During a conversation, one man told another in French an equivalent of:
I’ll get back to you on that.
Do you have any idea how you might hear someone say this in French?
As usual, there are different ways someone might say this, but here’s what the man said:
J’te r’viens là-d’ssus.
There are a number of contractions here, as you can see. In full, it’s:
Je te reviens là-dessus.
–> J’te r’viens là-d’ssus.
- j’te sounds like ch’te
- j’te r’viens sounds like ch’te’r / viens
- là-d’ssus sounds like lad / su
Ch’te’r / viens / lad / su.
Là-dessus here means on it/that, about it/that, etc. The contracted là-d’ssus has two syllables: lad / su. This is how you’ll hear it pronounced in spoken language. It’s not a Québécois pronunciation; it’s a spoken language one common to all francophones.
Do you remember what m’as means, from entry #1086? Here’s a fuller example of the quote from above, this time using m’as as well:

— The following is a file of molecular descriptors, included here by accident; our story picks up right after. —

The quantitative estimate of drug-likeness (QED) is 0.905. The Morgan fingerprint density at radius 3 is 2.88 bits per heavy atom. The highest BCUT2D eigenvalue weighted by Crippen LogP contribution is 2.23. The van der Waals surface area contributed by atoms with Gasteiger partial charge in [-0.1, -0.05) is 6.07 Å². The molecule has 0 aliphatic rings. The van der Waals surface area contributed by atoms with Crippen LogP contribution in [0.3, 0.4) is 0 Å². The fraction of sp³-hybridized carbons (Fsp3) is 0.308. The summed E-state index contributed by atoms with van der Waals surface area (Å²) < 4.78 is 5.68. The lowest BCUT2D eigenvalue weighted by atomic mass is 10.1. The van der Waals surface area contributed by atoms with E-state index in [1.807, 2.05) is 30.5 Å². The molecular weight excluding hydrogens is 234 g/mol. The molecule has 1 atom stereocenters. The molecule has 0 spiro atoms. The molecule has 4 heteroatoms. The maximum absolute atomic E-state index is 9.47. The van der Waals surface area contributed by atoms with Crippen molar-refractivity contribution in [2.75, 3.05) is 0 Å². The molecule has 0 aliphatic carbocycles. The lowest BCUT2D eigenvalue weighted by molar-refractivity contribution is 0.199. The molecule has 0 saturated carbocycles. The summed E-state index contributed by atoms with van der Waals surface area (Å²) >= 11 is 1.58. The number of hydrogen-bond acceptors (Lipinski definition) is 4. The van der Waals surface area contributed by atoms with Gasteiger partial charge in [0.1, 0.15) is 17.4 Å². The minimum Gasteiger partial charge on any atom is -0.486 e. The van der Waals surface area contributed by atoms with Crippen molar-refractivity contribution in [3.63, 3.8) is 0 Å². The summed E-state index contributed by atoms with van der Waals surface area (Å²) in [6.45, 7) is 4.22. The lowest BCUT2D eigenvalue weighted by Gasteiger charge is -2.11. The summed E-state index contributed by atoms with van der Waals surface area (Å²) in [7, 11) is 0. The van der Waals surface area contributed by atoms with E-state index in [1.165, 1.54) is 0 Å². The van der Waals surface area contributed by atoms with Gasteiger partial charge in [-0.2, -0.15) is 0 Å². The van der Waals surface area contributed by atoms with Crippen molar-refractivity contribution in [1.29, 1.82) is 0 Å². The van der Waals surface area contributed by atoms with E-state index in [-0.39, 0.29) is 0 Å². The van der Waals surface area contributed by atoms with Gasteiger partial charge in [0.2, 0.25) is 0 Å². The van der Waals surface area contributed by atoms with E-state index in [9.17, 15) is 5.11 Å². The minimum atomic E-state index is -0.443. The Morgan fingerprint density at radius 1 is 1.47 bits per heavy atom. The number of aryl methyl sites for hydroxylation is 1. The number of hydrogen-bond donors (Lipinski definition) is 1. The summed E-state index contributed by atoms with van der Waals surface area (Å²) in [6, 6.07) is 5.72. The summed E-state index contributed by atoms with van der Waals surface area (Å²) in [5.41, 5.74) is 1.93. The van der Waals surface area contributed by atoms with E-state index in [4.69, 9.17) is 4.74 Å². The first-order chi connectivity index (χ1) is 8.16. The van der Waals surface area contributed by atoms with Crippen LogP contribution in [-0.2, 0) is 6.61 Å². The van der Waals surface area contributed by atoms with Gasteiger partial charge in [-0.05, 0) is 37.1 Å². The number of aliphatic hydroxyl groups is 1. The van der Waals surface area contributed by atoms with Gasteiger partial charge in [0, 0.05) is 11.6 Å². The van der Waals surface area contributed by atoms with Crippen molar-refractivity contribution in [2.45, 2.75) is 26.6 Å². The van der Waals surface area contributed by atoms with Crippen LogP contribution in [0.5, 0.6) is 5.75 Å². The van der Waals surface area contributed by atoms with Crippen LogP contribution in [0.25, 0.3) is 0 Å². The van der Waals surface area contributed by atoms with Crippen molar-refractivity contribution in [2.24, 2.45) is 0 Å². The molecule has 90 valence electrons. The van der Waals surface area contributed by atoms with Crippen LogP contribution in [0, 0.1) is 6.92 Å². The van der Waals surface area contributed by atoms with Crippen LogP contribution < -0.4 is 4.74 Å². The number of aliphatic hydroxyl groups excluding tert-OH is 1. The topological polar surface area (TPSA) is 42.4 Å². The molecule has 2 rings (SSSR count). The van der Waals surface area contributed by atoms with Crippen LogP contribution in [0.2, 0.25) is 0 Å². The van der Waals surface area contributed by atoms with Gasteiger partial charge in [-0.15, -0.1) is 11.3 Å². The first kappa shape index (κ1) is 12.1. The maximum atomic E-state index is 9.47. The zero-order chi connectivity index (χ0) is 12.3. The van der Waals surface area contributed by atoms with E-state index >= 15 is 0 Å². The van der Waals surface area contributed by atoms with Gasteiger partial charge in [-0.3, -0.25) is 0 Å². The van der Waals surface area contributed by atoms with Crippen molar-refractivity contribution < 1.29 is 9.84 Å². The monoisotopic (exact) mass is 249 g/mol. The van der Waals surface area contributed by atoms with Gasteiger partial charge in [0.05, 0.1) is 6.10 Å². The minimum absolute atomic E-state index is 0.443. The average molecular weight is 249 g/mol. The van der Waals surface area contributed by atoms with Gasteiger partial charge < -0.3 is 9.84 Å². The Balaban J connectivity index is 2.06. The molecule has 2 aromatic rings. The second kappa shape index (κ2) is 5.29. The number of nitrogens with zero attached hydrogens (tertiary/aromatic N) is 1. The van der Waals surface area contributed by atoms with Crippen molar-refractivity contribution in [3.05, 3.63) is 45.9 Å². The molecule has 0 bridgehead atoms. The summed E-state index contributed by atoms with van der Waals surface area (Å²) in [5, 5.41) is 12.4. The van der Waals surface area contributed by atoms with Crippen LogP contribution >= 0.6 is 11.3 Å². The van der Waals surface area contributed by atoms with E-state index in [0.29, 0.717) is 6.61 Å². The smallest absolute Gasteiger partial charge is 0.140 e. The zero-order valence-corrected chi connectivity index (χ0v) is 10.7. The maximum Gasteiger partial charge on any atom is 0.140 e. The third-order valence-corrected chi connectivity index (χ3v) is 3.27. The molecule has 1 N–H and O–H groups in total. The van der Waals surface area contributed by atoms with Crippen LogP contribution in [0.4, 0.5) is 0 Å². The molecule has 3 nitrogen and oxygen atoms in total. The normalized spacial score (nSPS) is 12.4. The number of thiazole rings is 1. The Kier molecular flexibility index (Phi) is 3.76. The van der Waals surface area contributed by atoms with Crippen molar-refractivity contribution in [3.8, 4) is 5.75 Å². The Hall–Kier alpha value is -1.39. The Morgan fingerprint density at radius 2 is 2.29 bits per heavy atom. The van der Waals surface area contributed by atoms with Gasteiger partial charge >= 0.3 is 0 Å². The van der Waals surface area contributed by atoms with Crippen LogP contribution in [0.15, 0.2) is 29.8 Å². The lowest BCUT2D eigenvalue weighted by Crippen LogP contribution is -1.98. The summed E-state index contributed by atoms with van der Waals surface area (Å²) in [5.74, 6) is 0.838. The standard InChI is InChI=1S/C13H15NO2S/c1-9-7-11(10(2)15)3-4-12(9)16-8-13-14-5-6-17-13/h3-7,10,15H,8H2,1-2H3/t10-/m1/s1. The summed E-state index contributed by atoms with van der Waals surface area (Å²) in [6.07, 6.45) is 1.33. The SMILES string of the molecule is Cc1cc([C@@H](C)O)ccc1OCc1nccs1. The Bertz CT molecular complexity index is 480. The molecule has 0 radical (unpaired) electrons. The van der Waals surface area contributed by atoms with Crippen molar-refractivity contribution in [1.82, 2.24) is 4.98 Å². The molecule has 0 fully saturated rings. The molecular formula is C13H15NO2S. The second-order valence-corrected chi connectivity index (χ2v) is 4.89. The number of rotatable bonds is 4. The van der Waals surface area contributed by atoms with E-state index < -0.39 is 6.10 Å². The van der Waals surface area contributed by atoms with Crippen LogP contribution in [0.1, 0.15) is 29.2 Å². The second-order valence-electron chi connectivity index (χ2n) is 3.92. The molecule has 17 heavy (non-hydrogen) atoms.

M’as écouter ça p’is j’te r’viens là-d’ssus.
I’ll give it a listen ‘n’ get back to you.
(I’m going to listen to it and get back to you on it.)
M’as (+ infinitive) means I’m gonna (+ infinitive). M’as rhymes with pas.
P’is is a contraction of puis. It sounds as though it were written pi in French. It means and, then here.
Mark asks about the expression tout craché. It’s used as a way of pointing out a person or thing’s resemblance to another.
C’est son père tout craché.
He’s the spitting image of his father.
Ce film, c’est du Almodóvar tout craché.
This film is just like Almodóvar’s [style].
Cette manière de faire, c’est lui tout craché.
This way of doing things, it’s very typical of him.